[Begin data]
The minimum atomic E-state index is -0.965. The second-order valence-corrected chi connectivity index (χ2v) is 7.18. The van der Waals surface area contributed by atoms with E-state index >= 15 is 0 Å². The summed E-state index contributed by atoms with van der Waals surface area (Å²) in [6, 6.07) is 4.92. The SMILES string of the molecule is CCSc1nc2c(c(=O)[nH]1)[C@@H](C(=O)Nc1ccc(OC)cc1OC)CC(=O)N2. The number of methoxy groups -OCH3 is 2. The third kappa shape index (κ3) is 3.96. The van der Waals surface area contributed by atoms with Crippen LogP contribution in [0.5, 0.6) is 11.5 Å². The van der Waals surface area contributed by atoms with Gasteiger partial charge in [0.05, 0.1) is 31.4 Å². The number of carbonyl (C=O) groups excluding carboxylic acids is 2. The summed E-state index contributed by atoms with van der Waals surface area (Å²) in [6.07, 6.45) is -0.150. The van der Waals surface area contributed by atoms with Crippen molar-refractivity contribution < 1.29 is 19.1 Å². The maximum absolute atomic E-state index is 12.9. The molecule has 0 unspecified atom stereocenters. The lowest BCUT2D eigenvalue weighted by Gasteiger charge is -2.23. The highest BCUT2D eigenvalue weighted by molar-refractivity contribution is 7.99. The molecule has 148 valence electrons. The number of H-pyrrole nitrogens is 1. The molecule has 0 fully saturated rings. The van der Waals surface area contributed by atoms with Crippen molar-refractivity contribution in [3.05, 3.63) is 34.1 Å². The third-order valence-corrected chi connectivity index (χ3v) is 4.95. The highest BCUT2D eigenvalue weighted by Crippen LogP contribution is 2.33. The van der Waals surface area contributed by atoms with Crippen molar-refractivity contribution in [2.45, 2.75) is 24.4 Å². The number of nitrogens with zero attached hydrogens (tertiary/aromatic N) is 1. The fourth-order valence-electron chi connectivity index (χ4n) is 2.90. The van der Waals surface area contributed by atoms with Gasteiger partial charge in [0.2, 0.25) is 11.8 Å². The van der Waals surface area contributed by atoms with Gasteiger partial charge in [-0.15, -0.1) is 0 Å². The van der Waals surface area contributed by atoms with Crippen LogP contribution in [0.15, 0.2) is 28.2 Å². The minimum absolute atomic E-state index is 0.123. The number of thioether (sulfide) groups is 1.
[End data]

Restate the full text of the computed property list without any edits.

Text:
The minimum atomic E-state index is -0.965. The second-order valence-corrected chi connectivity index (χ2v) is 7.18. The van der Waals surface area contributed by atoms with E-state index >= 15 is 0 Å². The summed E-state index contributed by atoms with van der Waals surface area (Å²) in [6, 6.07) is 4.92. The SMILES string of the molecule is CCSc1nc2c(c(=O)[nH]1)[C@@H](C(=O)Nc1ccc(OC)cc1OC)CC(=O)N2. The number of methoxy groups -OCH3 is 2. The third kappa shape index (κ3) is 3.96. The van der Waals surface area contributed by atoms with Crippen LogP contribution in [0.5, 0.6) is 11.5 Å². The van der Waals surface area contributed by atoms with Gasteiger partial charge in [0.05, 0.1) is 31.4 Å². The number of carbonyl (C=O) groups excluding carboxylic acids is 2. The summed E-state index contributed by atoms with van der Waals surface area (Å²) in [6.07, 6.45) is -0.150. The van der Waals surface area contributed by atoms with Crippen molar-refractivity contribution < 1.29 is 19.1 Å². The maximum absolute atomic E-state index is 12.9. The molecule has 0 unspecified atom stereocenters. The lowest BCUT2D eigenvalue weighted by Gasteiger charge is -2.23. The highest BCUT2D eigenvalue weighted by molar-refractivity contribution is 7.99. The molecule has 148 valence electrons. The number of H-pyrrole nitrogens is 1. The molecule has 0 fully saturated rings. The van der Waals surface area contributed by atoms with Crippen molar-refractivity contribution in [3.05, 3.63) is 34.1 Å². The third-order valence-corrected chi connectivity index (χ3v) is 4.95. The highest BCUT2D eigenvalue weighted by Crippen LogP contribution is 2.33. The van der Waals surface area contributed by atoms with Crippen molar-refractivity contribution in [2.45, 2.75) is 24.4 Å². The number of nitrogens with zero attached hydrogens (tertiary/aromatic N) is 1. The fourth-order valence-electron chi connectivity index (χ4n) is 2.90. The van der Waals surface area contributed by atoms with Gasteiger partial charge in [0.2, 0.25) is 11.8 Å². The van der Waals surface area contributed by atoms with Gasteiger partial charge in [-0.15, -0.1) is 0 Å². The van der Waals surface area contributed by atoms with Crippen LogP contribution in [0.15, 0.2) is 28.2 Å². The minimum absolute atomic E-state index is 0.123. The number of thioether (sulfide) groups is 1.